Starburst Memories: Excalibur Poster Magazine

Call off the search, for the Holy Grail has been found, on ebay.

The first Starburst Memories feature was about my false memory of a Starburst magazine feature on EXCALIBUR. I have fond memories about how gushing the review of the film was and how exciting it seemed to my 13 year old eyes. I wasn’t even old enough to see the film, but I was keen to experience John Boorman’s epic romance with its authentic armour and bloody battles.

A montage of images from EXCALIBUR - you can see the joins

A montage of images from EXCALIBUR – you can see the joins

When I found a copy of the Starburst magazine with John Brosnan’s review a couple of years ago, I realised that he was actually quite scathing of the whole thing. He took great delight in mocking Nicol Williamson’s bizarre inflection as Merlin. Even when I went back to an issue in 1978, when the working title was MERLIN, I couldn’t find any evidence of the effusive puff that whetted my appetite to such a degree that I was willing to break the law to see it.

Why was I so keen to see the film?

Those posters were stuck to the wall using pins ... yes PINS

Those posters were stuck to the wall using pins … yes PINS

I remembered that on my bedroom wall, among the Madness posters and the cover of Smash Hits featuring Claire Grogan, I had a film poster of EXCALIBUR. It was the first ever Starburst Poster Magazine (I’m not even sure whether there were any more) that was on my wall for a long time, so long that I’d forgotten that there were articles on the other side.

My original went to landfill during the ‘Great Move of ‘82’ but I finally managed to track down a replacement copy on eBay.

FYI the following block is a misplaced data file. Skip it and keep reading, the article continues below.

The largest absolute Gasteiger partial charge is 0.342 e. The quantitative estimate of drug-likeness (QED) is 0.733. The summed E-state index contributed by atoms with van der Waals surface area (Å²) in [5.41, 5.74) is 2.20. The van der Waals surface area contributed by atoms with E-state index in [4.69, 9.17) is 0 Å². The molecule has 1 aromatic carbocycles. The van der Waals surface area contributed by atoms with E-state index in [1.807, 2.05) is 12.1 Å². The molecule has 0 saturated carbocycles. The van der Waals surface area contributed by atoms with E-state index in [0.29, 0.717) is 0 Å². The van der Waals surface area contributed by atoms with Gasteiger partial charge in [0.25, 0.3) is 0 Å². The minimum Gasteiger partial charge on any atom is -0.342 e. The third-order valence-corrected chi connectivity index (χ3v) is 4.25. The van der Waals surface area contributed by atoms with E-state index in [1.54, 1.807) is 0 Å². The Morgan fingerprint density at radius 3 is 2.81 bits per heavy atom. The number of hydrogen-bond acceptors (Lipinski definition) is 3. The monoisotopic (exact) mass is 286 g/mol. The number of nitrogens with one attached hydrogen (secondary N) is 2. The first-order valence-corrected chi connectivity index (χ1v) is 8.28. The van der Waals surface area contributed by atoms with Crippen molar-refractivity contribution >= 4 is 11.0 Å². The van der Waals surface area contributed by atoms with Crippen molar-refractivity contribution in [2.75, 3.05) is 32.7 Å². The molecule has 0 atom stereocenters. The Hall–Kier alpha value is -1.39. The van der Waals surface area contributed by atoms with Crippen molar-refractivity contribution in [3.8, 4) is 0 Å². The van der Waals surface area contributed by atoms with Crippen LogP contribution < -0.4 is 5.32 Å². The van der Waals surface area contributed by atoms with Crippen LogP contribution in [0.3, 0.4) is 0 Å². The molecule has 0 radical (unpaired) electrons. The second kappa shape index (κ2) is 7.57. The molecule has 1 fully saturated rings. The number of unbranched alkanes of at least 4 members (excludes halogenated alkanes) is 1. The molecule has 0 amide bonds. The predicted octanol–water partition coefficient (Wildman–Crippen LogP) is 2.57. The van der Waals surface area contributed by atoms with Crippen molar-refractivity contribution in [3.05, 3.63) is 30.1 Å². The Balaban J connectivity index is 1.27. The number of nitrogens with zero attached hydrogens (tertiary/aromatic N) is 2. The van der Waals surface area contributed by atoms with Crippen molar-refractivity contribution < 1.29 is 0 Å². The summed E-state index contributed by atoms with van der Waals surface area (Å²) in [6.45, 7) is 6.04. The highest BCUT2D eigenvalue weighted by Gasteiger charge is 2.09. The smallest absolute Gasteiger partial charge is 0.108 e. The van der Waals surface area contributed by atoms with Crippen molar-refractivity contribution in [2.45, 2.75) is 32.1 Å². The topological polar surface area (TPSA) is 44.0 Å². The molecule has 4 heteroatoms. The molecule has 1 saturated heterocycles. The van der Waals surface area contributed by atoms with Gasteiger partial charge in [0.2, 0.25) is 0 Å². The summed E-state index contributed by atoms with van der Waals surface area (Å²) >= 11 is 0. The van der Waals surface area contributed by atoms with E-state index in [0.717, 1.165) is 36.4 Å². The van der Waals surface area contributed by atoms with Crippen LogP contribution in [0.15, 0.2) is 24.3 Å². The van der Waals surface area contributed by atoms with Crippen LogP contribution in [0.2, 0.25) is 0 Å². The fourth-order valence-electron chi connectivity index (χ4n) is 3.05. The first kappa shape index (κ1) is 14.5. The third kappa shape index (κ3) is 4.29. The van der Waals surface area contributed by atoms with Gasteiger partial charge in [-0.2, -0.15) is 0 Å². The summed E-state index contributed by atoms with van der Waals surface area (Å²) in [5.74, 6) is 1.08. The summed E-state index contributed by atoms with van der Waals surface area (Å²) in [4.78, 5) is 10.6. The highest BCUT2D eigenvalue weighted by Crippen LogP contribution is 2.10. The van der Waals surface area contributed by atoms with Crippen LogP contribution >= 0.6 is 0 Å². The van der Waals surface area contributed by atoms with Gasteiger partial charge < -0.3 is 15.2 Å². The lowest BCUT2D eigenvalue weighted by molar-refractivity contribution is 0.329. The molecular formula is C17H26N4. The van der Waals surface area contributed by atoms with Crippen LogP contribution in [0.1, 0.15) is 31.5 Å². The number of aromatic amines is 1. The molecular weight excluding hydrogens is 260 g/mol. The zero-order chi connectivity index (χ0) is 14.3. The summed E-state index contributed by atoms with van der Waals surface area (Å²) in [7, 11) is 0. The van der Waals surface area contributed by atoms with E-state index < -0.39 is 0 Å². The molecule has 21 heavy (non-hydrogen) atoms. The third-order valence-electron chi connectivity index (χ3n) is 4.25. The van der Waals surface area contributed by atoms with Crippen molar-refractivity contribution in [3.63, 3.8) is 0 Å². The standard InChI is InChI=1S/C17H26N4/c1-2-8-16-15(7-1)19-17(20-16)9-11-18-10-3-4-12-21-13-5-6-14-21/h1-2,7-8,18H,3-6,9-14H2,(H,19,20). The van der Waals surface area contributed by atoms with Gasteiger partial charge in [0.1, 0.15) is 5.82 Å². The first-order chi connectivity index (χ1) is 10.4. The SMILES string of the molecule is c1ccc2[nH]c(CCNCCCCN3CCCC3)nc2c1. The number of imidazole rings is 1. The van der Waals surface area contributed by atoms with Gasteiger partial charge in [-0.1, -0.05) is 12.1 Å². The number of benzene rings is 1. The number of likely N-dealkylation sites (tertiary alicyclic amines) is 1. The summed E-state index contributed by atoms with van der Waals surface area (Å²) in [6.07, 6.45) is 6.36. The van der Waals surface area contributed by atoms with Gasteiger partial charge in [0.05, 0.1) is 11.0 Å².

Poster Magazine153

Tony Crawley, author of the original article in 1978, when the film was merely a pipe dream, wrote the text on the back of the poster with the cooperation of Orion Pictures, so it’s absurdly enthusiastic about the whole project with a heavy emphasis on this being Boorman’s personal vision. As evidence of the director’s commitment, he points out that his children were included in the production, both on screen and behind the scenes. Charlie Boorman, who has gone on to be the face of extreme travel (and Richard Herring body-double) plays the young Mordred. His daughter Katrine plays Igrayne, Arthur’s mother:

“It’s dad’s film and I’m dad’s daughter and Dad’s film is EXCALIBUR.”

She goes on to explain how bedtime stories always featured Merlin and King Arthur and is the first to say that really Boorman is Merlin, because film-making is magic and Merlin is magic so really Boorman is a magician because he is making magical films. This motif is repeated throughout the ‘magazine.’

I can't find the 'Free Specs' needed to read this stuff

I can’t find the ‘Free Specs’ needed to read this stuff

The positioning of the film is interesting as it set up to be a personal vision that was delivered through great hardship (the weather was bad) and with great authenticity, a “fleet of Irish blacksmiths (were trained) in the medival art of making the suits.” Yet Boorman is keen to make sure that the film is laser-guided to my 13 year old brain (even though I couldn’t actually watch it):

 “Think of Obi-Wan Kinobi as Merlin and Luke Skywalker as the young Arthur, and its no shock to discover the true identity of Darth Vader!”

When he originally pitched the film to United Artists, they gave him some money to develop an adaptation of THE LORD OF THE RINGS instead. The project never really began, but it put him in contact with Rospo Pallenberg who collaborated with him on the EXCALIBUR screenplay. After making DELIVERANCE and ZARDOZ fantasy was back in fashion so Orion agreed the budget for Boorman’s ‘dream project.’


There are many little production details that I remember from reading it the first time. The scene where the crow pecks an eyeball from a corpse took three months to film (yeah, right) and Cherie Lunghi complaining about the nude scene in a nest of man-eating ants (yeah,right). These little details provide a poorly printed commentary on a small piece of my past.

I was delighted when I opened the envelope and confirmed that my memories were not false after all. It has now gone in a box under the stairs so I can use it as evidence at some future date when I’m babbling about the past in some Home for retired Contact Centre Managers … “can you hear ringing?”